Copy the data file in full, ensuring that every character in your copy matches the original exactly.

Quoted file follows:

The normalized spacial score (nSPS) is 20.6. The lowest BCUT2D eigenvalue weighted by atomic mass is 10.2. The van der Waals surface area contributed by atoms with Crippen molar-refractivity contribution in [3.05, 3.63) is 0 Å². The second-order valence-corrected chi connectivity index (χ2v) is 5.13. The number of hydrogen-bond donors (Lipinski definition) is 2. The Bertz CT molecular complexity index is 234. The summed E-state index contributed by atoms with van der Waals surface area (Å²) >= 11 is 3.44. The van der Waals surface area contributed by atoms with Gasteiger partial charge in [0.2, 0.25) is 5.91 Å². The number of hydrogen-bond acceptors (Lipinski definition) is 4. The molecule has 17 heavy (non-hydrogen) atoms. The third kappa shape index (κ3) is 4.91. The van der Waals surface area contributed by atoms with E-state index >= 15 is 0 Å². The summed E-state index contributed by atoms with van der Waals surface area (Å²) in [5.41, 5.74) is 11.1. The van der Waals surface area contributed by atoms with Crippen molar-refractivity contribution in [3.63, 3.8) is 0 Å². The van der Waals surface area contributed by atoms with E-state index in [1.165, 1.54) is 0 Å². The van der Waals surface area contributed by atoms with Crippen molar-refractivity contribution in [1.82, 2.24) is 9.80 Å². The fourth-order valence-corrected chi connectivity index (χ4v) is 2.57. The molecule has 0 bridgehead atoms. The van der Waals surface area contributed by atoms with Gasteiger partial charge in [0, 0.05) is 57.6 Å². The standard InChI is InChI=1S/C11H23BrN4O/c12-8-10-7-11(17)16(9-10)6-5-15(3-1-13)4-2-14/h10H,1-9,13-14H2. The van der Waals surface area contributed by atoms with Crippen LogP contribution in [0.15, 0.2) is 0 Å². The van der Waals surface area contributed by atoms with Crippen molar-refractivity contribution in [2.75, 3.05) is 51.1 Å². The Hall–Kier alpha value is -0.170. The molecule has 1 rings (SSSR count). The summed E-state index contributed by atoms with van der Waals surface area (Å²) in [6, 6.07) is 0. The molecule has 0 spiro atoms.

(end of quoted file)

The normalized spacial score (nSPS) is 20.6. The lowest BCUT2D eigenvalue weighted by atomic mass is 10.2. The van der Waals surface area contributed by atoms with Crippen molar-refractivity contribution in [3.05, 3.63) is 0 Å². The second-order valence-corrected chi connectivity index (χ2v) is 5.13. The number of hydrogen-bond donors (Lipinski definition) is 2. The Bertz CT molecular complexity index is 234. The summed E-state index contributed by atoms with van der Waals surface area (Å²) >= 11 is 3.44. The van der Waals surface area contributed by atoms with Gasteiger partial charge in [0.2, 0.25) is 5.91 Å². The number of hydrogen-bond acceptors (Lipinski definition) is 4. The molecule has 17 heavy (non-hydrogen) atoms. The third kappa shape index (κ3) is 4.91. The van der Waals surface area contributed by atoms with E-state index >= 15 is 0 Å². The summed E-state index contributed by atoms with van der Waals surface area (Å²) in [5.41, 5.74) is 11.1. The van der Waals surface area contributed by atoms with Crippen molar-refractivity contribution in [3.63, 3.8) is 0 Å². The van der Waals surface area contributed by atoms with E-state index in [1.165, 1.54) is 0 Å². The van der Waals surface area contributed by atoms with Crippen molar-refractivity contribution in [1.82, 2.24) is 9.80 Å². The fourth-order valence-corrected chi connectivity index (χ4v) is 2.57. The molecule has 0 bridgehead atoms. The van der Waals surface area contributed by atoms with Gasteiger partial charge in [0, 0.05) is 57.6 Å². The standard InChI is InChI=1S/C11H23BrN4O/c12-8-10-7-11(17)16(9-10)6-5-15(3-1-13)4-2-14/h10H,1-9,13-14H2. The van der Waals surface area contributed by atoms with Crippen LogP contribution in [0.15, 0.2) is 0 Å². The van der Waals surface area contributed by atoms with Crippen molar-refractivity contribution in [2.75, 3.05) is 51.1 Å². The Hall–Kier alpha value is -0.170. The molecule has 1 rings (SSSR count). The summed E-state index contributed by atoms with van der Waals surface area (Å²) in [6, 6.07) is 0. The molecule has 0 spiro atoms.